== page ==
Give me books, fruit, french wine and fine weather and a little music out of doors. --John Keats

Saturday, May 18, 2019

"Surfacing" by Margaret Atwood

I definitely picked up this book based solely on the author's name. There are a handful of writers whose books I would probably give a shot even if the cover were ugly or the premise sounded boring or the blurb rubbed me the wrong way, and Margaret Atwood is one of them. I associate a kind of "you can't go wrong, or even if you do, you don't go very wrong" with her. (Now I am daydreaming about a blog post listing all the other authors in that category.) (Now I am taking a break from blogging and actually writing a list of all the other authors in that category.)

Moving on . . . Atwood did not disappoint with Surfacing. (Good thing! One unworthy book is enough to knock you off The List.) It started with the same sort of otherworldly struggle to find my feet (where am I? who are these people? what is going on??) that I remember from The Handmaid's Tale. Even as the pieces began to fit together, the story retained a sense of mystery and suspense.

Surfacing was first published in 1972. The unnamed narrator is a young Canadian woman traveling back to the remote island where she grew up. She's in the company of Joe, her sort-of boyfriend, and Anna & David, a not-especially-happily-married couple who are kind of friends of theirs. Narrator's father seems to have disappeared from the island and she vaguely wants to figure out what has happened to him, and David and Joe are tagging along to film an arty mishmash of random vignettes.

The narrator, numb and empty and detached (though none of these are recent developments), is definitely what one might call unreliable. Events from her past slowly bubble up . . . and then later reemerge as something somewhat different. By the end I'm not sure I could say with any certainty what did and didn't happen. (I mean, I think I know, but maybe I'm just a trusting fool.) While on one hand I had the sense that attitudes in the book (which is just slightly older than I am) are old-fashioned and somewhat dated, on the other hand it's still a good read that stands the test of time and has the ability to make a reader think.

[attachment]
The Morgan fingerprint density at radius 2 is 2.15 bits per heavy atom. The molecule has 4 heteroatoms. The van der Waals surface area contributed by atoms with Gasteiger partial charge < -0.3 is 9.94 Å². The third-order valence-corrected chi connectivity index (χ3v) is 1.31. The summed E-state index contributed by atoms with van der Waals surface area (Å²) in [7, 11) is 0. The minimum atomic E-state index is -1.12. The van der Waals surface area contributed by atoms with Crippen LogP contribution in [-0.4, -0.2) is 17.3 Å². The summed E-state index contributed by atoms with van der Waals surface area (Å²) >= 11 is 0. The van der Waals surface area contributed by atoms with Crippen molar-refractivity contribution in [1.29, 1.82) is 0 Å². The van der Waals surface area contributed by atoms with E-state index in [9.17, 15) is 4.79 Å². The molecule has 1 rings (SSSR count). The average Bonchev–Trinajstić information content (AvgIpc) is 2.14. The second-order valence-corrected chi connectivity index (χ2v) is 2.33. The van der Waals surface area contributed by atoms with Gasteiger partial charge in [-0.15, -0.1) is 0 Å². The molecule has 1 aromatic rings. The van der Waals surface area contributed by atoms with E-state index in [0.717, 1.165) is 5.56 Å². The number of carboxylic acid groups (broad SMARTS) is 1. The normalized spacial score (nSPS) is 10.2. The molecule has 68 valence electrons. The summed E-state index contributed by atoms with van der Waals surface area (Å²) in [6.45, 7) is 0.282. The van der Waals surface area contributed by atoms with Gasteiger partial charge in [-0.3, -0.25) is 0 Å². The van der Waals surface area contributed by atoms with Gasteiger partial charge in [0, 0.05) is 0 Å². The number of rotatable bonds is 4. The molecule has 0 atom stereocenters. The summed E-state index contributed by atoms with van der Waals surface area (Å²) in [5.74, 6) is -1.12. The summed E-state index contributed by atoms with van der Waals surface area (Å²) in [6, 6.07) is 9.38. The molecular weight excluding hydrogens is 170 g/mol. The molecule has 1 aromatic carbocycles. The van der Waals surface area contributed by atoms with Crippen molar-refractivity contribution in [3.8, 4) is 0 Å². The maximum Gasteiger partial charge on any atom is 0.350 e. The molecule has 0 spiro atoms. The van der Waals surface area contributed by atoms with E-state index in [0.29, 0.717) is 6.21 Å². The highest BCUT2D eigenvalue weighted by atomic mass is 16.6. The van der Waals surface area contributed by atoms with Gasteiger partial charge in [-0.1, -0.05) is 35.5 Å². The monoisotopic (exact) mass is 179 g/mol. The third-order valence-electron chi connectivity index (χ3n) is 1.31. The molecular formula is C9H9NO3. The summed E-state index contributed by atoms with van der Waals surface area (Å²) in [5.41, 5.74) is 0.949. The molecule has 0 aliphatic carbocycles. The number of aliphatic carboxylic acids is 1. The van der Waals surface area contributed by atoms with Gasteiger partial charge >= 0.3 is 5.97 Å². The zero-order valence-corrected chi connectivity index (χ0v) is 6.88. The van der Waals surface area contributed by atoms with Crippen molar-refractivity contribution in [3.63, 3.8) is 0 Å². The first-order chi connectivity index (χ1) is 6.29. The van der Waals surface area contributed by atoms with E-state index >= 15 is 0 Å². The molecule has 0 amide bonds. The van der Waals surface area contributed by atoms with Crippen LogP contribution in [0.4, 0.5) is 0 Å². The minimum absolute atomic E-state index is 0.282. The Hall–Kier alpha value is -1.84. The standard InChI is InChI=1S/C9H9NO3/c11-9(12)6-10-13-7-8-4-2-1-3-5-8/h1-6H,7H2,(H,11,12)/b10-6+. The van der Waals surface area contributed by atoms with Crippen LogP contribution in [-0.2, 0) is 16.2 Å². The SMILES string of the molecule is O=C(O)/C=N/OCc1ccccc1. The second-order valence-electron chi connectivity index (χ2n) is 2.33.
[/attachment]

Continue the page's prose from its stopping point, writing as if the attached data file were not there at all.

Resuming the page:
Sunday, May 5, 2019

"Bitter Orange" by Claire Fuller

I loved everything about this book, inside and out, with its beautiful cover and its intriguing story. It was strange and mysterious and suspenseful and enticing and I didn't want it to end but I raced to finish it anyway.

Bitter Orange tells the story of Frances Jellico, a self-taught surveyor of garden architecture who has been hired to catalogue the grounds of a decaying English manor over the summer of 1969. No longer young, she's at loose ends after the death of her invalid mother who she'd spent most of her adult life caring for. Her arrival at Lyntons introduces her to Cara and Peter, who are there to catalogue the house's interior, and Frances--who has never really experienced true friendship--is drawn into what, at first, seems to be their warm and welcoming circle . . . but, of course, it turns out to be more of a triangle. And it's all just deliciously complex and tense and ominous.

Not only that, but the bookstore where I bought Bitter Orange falls in the category of Best Bookstores Ever. If you are ever in Santa Fe, NM, you have to check out Collected Works on the corner of Galisteo and W Water Street, because I think it may be magical. It's a cozy little nook with a little coffee bar, and it gave me the sense that it is fully curated (unlike the big box stores that will sell anything and everything made of paper). It gets extra points because we were there in the wintertime and they had a warm fire roaring in their fireplace, and we could see snow flurries drifting past the windows . . .